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Dr. Shuchit Pandey  - Neurologist, Ahmedabad

Dr. Shuchit Pandey

89 (13 ratings)
MBBS, MD - Internal Medicine, DM - Neurology

Neurologist, Ahmedabad

10 Years Experience  ·  1000 at clinic  ·  ₹350 online
Book appointment and get ₹125 LybrateCash (Lybrate Wallet) after your visit
Dr. Shuchit Pandey 89% (13 ratings) MBBS, MD - Internal Medicine, DM - Neurology Neurologist, Ahmedabad
10 Years Experience  ·  1000 at clinic  ·  ₹350 online
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Personal Statement

My favorite part of being a doctor is the opportunity to directly improve the health and wellbeing of my patients and to develop professional and personal relationships with them....more
My favorite part of being a doctor is the opportunity to directly improve the health and wellbeing of my patients and to develop professional and personal relationships with them.
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Info

Education
MBBS - B.J Medical College - Gujrat - 2009
MD - Internal Medicine - NHLMMC - 2012
DM - Neurology - K.G.M.C - 2016
Languages spoken
English
Gujarati
Hindi

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Axon Neuro Care

No.201, Trade Square,Opposite Torrent Poer House, SabarmatiAhmedabad Get Directions
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1000 at clinic
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Neuro Care Clinic & EMG centre

No.311, The grand monarch, 100 ft prahladnagar roadAhmedabad Get Directions
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Moderate Alcohol Consumption - What Role Does It Play In Improving Brain Function?

MBBS, MD - Internal Medicine, DM - Neurology
Neurologist, Ahmedabad
Moderate Alcohol Consumption - What Role Does It Play In Improving Brain Function?

It is the common belief that alcohol consumption is a social menace and is injurious to health. It takes a toll on the health care costs of our country. Many organs like the liver, kidney, heart, and brain are affected by people who are addicted to alcohol. However, it has been proven that alcohol consumption in minor amounts can have beneficial effects on the human body including the heart.

The side effects depend on a number of factors listed below :

  • Type of alcohol consumption (social or habitual drinker)
  • Amount of alcohol consumed
  • Frequency of drinking
  • Age, gender, and genetic predisposition of the person to develop alcohol-related diseases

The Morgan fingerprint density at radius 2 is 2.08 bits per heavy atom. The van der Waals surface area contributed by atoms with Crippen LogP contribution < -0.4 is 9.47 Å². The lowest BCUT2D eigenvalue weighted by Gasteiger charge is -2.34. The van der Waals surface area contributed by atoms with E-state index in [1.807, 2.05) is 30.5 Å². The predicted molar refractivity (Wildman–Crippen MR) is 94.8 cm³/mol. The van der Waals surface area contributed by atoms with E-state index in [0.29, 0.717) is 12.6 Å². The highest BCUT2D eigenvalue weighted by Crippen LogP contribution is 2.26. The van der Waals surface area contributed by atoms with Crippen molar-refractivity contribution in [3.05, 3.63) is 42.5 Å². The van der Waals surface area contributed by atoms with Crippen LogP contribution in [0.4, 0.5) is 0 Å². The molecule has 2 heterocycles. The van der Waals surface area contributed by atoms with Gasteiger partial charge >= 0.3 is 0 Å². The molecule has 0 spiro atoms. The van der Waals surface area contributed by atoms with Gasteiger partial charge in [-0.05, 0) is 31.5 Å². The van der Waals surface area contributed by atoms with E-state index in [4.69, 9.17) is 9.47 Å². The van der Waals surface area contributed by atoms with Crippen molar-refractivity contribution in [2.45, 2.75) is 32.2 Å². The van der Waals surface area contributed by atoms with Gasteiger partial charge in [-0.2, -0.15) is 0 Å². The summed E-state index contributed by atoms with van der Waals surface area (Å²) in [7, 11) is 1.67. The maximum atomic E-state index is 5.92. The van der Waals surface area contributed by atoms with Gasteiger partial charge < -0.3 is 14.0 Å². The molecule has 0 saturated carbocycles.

• Family history of alcoholism and its related diseases
  • Age at which the person started drinking
  • The number of years that a person has been consuming alcohol
  • Overall health condition of the person
  • Exposure to alcohol as a fetus

Like the adage goes, anything in excess is bad. It is not necessary that a habitual or social drinker who consumes a drink or two per week would end up with these issues. In fact, if recent studies are to be believed, mild to moderate intake of alcohol does have a benefit to overall health.

  • The cardiovascular benefits are the most prominent. Red wine and beer, in particular, are shown to provide benefits against cardiovascular damage in the long run. This could be due to the antioxidant properties of red wine. Alcohol itself (ethanol or ethyl alcohol) also has a positive effect. Some varieties of beer, porter and stout varieties in particular, are also shown to be beneficial. The anti-inflammatory properties and antiatherogenic (effect on plaque formation in the blood vessel) are what contribute to these positive effects.
  • There is evidence to show that cholesterol profile is improved (good cholesterol increase) and clotting function is improved in people who have mild alcohol consumption.
  • The insulin sensitivity is also better, leading to better control of sugar levels.
  • Light alcohol consumption also is believed to reduce the risk of hemorrhagic stroke. However, heavy alcohol consumption is believed to increase the risk of stroke and other cerebral events.
  • Limited alcohol use is also linked to reduced risk of dementia. Heavy consumption leads to faster memory decline.
  • The key to note is that these benefits are only when the alcohol consumption is mild to moderate. In excess, the negative effects of alcohol are well established and numerous. Some of the most significant ones being cirrhosis of the liver and cancers of various organs including mouth, liver, larynx, oesophagus, colon, breast, pancreas, etc. To reduce these effects, alcohol screening and brief counselling to reduce habituation are helpful.